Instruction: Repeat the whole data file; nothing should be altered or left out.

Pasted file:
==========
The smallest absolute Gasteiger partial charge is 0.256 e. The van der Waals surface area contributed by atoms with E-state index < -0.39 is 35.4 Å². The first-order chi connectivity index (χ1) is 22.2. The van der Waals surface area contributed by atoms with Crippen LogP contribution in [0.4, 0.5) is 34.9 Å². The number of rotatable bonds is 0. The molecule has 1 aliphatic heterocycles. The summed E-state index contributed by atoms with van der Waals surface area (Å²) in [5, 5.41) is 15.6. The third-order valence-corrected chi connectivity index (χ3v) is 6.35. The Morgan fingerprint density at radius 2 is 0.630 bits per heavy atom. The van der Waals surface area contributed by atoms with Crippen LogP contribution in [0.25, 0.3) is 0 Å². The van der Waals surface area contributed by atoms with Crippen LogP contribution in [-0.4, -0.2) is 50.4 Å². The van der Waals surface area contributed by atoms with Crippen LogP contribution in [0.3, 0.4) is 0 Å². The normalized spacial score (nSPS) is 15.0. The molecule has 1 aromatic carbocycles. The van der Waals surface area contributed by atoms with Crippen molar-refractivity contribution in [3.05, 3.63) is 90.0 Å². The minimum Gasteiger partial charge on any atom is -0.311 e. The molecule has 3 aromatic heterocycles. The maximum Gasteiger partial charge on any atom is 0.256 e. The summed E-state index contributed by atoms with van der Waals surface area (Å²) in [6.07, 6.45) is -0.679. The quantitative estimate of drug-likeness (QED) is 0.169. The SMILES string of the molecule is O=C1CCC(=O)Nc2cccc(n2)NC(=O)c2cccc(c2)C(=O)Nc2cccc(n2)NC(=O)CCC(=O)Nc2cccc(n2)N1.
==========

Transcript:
The smallest absolute Gasteiger partial charge is 0.256 e. The van der Waals surface area contributed by atoms with E-state index < -0.39 is 35.4 Å². The first-order chi connectivity index (χ1) is 22.2. The van der Waals surface area contributed by atoms with Crippen LogP contribution in [0.4, 0.5) is 34.9 Å². The number of rotatable bonds is 0. The molecule has 1 aliphatic heterocycles. The summed E-state index contributed by atoms with van der Waals surface area (Å²) in [5, 5.41) is 15.6. The third-order valence-corrected chi connectivity index (χ3v) is 6.35. The Morgan fingerprint density at radius 2 is 0.630 bits per heavy atom. The van der Waals surface area contributed by atoms with Crippen LogP contribution in [0.25, 0.3) is 0 Å². The van der Waals surface area contributed by atoms with Crippen LogP contribution in [-0.4, -0.2) is 50.4 Å². The van der Waals surface area contributed by atoms with Crippen LogP contribution in [0.3, 0.4) is 0 Å². The normalized spacial score (nSPS) is 15.0. The molecule has 1 aromatic carbocycles. The van der Waals surface area contributed by atoms with Crippen molar-refractivity contribution in [3.05, 3.63) is 90.0 Å². The minimum Gasteiger partial charge on any atom is -0.311 e. The molecule has 3 aromatic heterocycles. The maximum Gasteiger partial charge on any atom is 0.256 e. The summed E-state index contributed by atoms with van der Waals surface area (Å²) in [6.07, 6.45) is -0.679. The quantitative estimate of drug-likeness (QED) is 0.169. The SMILES string of the molecule is O=C1CCC(=O)Nc2cccc(n2)NC(=O)c2cccc(c2)C(=O)Nc2cccc(n2)NC(=O)CCC(=O)Nc2cccc(n2)N1.